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Microsoft And Google Publicly Fight Each Other Amid Hacks And Competition Probes

Microsoft And Google Publicly Fight Each Other Amid Hacks And Competition Probes
The California-based search engine giant Google and the Washington-based software firm Microsoft have daggers drawn at each other as the two companies are facing increasing pressure from lawmakers and regulators in relation to the extraordinary power that the two technology firms wield over American life.
Both the companies are trying to throw the other under the bus.
It has been a while that there has been tension simmering between Microsoft Corp and Alphabet-owned Google. But in recent days, that rivalry has become unusually public with executives from both companies have been put on the defensive over competing crises.
The role of Google in gutting the media industry’s advertisement revenue has drawn bipartisan complaints - and journalistic ire, and has become the topic for a Congressional antitrust hearing.
On the other hand, criticism and scrutiny of its role in back-to-back cybersecurity breaches is being faced by Microsoft.
Microsoft’s cloud software was used by hackers to gain access to some of the clients of the company. The hacker group is the same allegedly Russian one that was involved in the widespread hacking of the Texas software firm SolarWinds Corp. the second incident that has put Microsoft under the scanner is the hacking by Chinese hackers who took advantage of Chinese hackers to steal emails from Microsoft customers all around the world.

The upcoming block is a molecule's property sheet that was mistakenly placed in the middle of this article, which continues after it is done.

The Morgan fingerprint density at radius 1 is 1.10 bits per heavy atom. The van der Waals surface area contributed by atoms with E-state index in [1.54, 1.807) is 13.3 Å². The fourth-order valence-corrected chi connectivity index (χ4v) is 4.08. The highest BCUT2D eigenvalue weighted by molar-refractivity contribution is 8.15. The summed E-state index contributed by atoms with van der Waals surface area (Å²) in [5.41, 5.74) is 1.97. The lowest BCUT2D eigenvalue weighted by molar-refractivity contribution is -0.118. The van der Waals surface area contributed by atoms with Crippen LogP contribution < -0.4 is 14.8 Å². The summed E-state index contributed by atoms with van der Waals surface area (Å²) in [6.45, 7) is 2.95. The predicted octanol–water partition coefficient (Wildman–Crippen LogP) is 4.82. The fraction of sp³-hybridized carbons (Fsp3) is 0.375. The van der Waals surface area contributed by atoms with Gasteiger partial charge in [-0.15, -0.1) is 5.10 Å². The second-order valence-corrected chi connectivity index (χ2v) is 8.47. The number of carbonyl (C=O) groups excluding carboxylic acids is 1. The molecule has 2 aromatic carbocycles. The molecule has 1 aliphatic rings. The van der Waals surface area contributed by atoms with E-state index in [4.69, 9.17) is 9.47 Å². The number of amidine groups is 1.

Microsoft President Brad Smith, while talking to lawmakers last week at a House Judiciary antitrust subcommittee on news, was set to point fingers at Google as he told representatives that media organizations are being forced to “use Google’s tools, operate on Google’s ad exchanges, contribute data to Google’s operations, and pay Google money,” said reports based on information from excerpts of the executive’s testimony published by Axios.
Google however was not to be left behind. Firing back at Microsoft, the company pointed out the software maker’s “newfound interest in attacking us comes on the heels of the SolarWinds attack and at a moment when they’ve allowed tens of thousands of their customers — including government agencies in the U.S., NATO allies, banks, nonprofits, telecommunications providers, public utilities, police, fire and rescue units, hospitals and, presumably, news organizations — to be actively hacked via major Microsoft vulnerabilities.”

Christopher J. Mitchell

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